Erdheim-Chester disease is a rare disorder characterized by histiocytosis, a condition in which the immune system produces excess quantities of cells called histiocytes. Histiocytes normally function to destroy foreign substances and protect the body from infection. Erdheim-Chester disease is classified as a form of non-Langerhans cell histiocytosis to distinguish it from Langerhans cell histiocytosis, which involves accumulation of a specific type of histiocyte called Langerhans cells. In Erdheim-Chester disease, histiocytosis leads to inflammation that can damage organs and tissues throughout the body, causing them to become thickened, dense, and scarred (fibrotic); this tissue damage may lead to organ failure.
People with Erdheim-Chester disease often have bone pain, especially in the lower legs and upper arms, due to an abnormal increase in bone density (osteosclerosis). Damage to the pituitary gland (a structure at the base of the brain that produces several hormones, including a hormone that controls the amount of water released in the urine) may result in hormonal problems such as a condition called diabetes insipidus that leads to excessive urination. Abnormally high pressure of the cerebrospinal fluid within the skull (intracranial hypertension) caused by accumulation of histiocytes in the brain may result in headaches, seizures, cognitive impairment, or problems with movement or sensation. People with this condition can also have shortness of breath, heart or kidney disease, protruding eyes (exophthalmos), skin growths, or inability to conceive a child (infertility). Affected individuals may also experience fever, night sweats, fatigue, weakness, and weight loss.
The signs and symptoms of Erdheim-Chester disease usually appear between the ages of 40 and 60, although the disorder can occur at any age. The severity of the condition varies widely; some affected individuals have few or no associated health problems, while others have severe complications that can be life-threatening.
Erdheim-Chester disease is a rare disorder; its exact prevalence is unknown. More than 500 affected individuals worldwide have been described in the medical literature. For unknown reasons, men are slightly more likely to develop the disease, accounting for about 60 percent of cases.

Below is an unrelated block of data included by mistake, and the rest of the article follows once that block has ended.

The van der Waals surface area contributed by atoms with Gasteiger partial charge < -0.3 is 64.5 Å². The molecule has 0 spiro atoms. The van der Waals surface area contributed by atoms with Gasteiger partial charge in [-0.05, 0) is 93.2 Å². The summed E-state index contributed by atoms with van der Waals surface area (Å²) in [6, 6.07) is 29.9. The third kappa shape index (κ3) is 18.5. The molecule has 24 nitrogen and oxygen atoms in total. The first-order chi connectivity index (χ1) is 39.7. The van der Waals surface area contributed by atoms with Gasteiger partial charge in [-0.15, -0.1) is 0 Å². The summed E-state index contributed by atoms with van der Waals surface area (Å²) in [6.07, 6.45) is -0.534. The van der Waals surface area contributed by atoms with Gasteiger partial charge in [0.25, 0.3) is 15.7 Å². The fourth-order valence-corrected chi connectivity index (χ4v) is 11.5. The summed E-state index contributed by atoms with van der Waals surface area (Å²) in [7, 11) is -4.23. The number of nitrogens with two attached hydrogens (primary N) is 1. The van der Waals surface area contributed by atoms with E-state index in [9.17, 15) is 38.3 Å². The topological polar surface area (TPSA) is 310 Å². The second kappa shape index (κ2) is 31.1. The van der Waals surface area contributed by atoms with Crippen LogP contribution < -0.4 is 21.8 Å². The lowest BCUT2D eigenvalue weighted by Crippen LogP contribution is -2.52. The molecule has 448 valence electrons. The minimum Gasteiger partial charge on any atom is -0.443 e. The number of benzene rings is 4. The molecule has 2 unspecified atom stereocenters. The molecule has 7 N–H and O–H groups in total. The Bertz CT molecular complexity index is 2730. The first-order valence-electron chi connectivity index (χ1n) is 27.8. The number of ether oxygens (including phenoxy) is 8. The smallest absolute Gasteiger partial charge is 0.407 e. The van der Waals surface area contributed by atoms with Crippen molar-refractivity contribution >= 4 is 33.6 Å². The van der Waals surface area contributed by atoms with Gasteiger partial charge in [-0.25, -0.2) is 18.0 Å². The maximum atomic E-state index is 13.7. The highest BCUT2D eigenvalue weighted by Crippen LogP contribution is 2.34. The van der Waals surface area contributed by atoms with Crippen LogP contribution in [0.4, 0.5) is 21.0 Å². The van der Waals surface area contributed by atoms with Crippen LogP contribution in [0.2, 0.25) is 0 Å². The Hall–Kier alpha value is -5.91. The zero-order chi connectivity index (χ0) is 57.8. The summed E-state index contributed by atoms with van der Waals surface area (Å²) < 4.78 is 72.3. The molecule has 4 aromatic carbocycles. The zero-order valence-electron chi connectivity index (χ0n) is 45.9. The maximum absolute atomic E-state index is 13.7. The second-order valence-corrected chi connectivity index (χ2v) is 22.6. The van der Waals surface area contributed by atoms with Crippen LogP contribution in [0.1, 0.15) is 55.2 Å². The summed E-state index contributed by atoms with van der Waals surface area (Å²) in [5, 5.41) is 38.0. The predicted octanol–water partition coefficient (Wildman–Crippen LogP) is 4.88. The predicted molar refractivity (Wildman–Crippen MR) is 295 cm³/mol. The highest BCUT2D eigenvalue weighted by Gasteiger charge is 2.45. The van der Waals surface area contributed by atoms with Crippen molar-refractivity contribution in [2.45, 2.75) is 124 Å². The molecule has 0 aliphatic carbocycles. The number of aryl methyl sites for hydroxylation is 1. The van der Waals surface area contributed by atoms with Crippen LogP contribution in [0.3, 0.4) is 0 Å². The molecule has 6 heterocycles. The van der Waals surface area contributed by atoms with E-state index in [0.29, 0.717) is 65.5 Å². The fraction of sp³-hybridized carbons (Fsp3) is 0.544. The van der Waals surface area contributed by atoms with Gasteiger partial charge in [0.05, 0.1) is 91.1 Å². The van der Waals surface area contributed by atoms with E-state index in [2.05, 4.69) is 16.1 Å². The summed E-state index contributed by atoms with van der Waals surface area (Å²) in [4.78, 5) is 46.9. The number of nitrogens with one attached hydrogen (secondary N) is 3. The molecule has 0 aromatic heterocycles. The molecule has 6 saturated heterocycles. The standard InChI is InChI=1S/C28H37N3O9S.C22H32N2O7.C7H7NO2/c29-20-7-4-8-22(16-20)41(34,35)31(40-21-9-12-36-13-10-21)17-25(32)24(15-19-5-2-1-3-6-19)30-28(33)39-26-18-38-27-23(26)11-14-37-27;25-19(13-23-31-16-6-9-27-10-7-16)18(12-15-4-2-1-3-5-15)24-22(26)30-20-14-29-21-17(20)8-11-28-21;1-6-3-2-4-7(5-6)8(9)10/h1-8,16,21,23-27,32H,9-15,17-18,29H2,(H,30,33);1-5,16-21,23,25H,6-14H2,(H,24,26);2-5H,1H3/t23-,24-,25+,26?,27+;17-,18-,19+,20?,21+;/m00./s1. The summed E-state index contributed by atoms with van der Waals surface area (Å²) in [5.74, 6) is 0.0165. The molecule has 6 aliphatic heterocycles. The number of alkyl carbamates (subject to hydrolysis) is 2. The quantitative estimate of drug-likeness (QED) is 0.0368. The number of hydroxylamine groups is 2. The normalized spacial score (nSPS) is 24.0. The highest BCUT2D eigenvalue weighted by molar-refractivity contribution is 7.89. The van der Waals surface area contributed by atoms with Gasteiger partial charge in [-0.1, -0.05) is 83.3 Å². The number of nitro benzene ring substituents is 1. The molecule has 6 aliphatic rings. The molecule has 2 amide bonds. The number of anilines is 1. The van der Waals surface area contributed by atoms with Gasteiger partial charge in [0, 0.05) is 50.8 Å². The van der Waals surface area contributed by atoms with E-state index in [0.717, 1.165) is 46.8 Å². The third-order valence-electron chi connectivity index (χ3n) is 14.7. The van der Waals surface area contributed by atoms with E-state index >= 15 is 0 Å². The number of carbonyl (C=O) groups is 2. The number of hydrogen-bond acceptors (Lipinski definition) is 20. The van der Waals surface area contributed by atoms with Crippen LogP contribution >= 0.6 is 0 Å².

More than half of people with Erdheim-Chester disease have a specific mutation in the BRAF gene. Mutations in other genes are also thought to be involved in this disorder.
The BRAF gene provides instructions for making a protein that helps transmit chemical signals from outside the cell to the cell's nucleus. This protein is part of a signaling pathway known as the RAS/MAPK pathway, which controls several important cell functions. Specifically, the RAS/MAPK pathway regulates the growth and division (proliferation) of cells, the process by which cells mature to carry out specific functions (differentiation), cell movement (migration), and the self-destruction of cells (apoptosis).
The BRAF gene mutation that causes Erdheim-Chester disease is somatic, which means that it occurs during a person's lifetime and is present only in certain cells. The mutation occurs in histiocytes or in immature precursor cells that will develop into histiocytes. This mutation leads to production of a BRAF protein that is abnormally active, which disrupts regulation of cell growth and division. The unregulated overproduction of histiocytes results in their accumulation in the body's tissues and organs, leading to the signs and symptoms of Erdheim-Chester disease.
The BRAF gene belongs to a class of genes known as oncogenes. When mutated, oncogenes have the potential to cause normal cells to become cancerous. Researchers disagree on whether Erdheim-Chester disease should be considered a form of cancer because of the unregulated accumulation of histiocytes.
This condition is not inherited. It arises from a somatic mutation in histiocytes or their precursor cells during an individual's lifetime.
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